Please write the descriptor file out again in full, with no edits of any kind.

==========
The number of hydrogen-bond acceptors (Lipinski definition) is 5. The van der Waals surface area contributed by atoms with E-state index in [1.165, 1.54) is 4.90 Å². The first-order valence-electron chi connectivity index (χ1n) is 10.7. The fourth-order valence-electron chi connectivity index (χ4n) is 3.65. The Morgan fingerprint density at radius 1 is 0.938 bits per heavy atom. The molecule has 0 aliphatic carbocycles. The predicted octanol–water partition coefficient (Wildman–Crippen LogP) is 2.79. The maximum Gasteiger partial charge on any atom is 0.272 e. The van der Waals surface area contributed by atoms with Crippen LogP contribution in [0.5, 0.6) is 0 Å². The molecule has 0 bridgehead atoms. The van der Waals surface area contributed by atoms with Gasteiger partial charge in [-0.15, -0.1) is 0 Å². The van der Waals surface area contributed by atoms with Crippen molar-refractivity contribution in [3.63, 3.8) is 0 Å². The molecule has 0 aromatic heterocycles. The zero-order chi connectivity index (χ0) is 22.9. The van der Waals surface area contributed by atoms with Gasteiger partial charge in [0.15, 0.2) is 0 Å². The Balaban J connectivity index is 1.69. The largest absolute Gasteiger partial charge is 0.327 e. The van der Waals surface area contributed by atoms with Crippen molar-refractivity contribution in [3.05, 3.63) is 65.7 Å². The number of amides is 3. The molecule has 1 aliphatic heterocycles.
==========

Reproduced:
The number of hydrogen-bond acceptors (Lipinski definition) is 5. The van der Waals surface area contributed by atoms with E-state index in [1.165, 1.54) is 4.90 Å². The first-order valence-electron chi connectivity index (χ1n) is 10.7. The fourth-order valence-electron chi connectivity index (χ4n) is 3.65. The Morgan fingerprint density at radius 1 is 0.938 bits per heavy atom. The molecule has 0 aliphatic carbocycles. The predicted octanol–water partition coefficient (Wildman–Crippen LogP) is 2.79. The maximum Gasteiger partial charge on any atom is 0.272 e. The van der Waals surface area contributed by atoms with Crippen LogP contribution in [0.5, 0.6) is 0 Å². The molecule has 0 bridgehead atoms. The van der Waals surface area contributed by atoms with Gasteiger partial charge in [-0.15, -0.1) is 0 Å². The van der Waals surface area contributed by atoms with Crippen molar-refractivity contribution in [3.63, 3.8) is 0 Å². The molecule has 0 aromatic heterocycles. The zero-order chi connectivity index (χ0) is 22.9. The van der Waals surface area contributed by atoms with Gasteiger partial charge in [0.15, 0.2) is 0 Å². The Balaban J connectivity index is 1.69. The largest absolute Gasteiger partial charge is 0.327 e. The van der Waals surface area contributed by atoms with Crippen molar-refractivity contribution in [3.05, 3.63) is 65.7 Å². The number of amides is 3. The molecule has 1 aliphatic heterocycles.